The cytokine-induced sickness response: investigations of how the central nervous system controls the biological response to disease Public Deposited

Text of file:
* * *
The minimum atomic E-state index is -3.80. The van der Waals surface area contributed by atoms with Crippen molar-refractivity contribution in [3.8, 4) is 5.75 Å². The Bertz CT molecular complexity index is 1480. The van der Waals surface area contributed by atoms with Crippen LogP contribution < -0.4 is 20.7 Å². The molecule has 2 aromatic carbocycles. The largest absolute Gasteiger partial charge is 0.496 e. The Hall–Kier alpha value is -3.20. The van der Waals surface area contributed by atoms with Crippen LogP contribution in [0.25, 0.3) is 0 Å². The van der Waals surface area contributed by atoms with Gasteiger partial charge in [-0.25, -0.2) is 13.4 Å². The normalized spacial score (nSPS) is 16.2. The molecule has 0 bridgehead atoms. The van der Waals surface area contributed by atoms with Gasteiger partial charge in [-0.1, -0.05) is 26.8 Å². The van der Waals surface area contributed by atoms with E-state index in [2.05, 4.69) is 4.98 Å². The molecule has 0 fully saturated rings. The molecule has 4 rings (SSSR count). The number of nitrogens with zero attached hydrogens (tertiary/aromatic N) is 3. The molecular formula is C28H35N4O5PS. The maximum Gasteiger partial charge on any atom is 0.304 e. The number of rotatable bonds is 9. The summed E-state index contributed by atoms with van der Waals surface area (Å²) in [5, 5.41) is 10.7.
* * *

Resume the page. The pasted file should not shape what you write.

Disease is an ever-present threat to the survival of the individual. To meet these challenges, higher organisms have developed complex mechanisms designed to heal and fight for survival. These mechanisms manifest as physiologic and behavioral alterations including fever, anorexia, malaise and loss of body weight (collectively the sickness response). Previous research has demonstrated that these effects are mediated by cytokine signaling. Our lab has contributed to this body of knowledge by showing that inflammatory cytokines directly modulate the activity of the central melanocortin and orexin signaling systems. However, much remains unknown about the role of central nervous system inflammation and how cytokine signaling is transmitted from the periphery to the central nervous system. The data presented in this thesis contribute to the understanding of how cytokines act to stimulate physiologic and behavioral modifications that promote survival and healing. The novel implication that fenestrated capillary-specific signaling mechanisms are responsible for these behaviors represents a new potential for therapeutic interventions.

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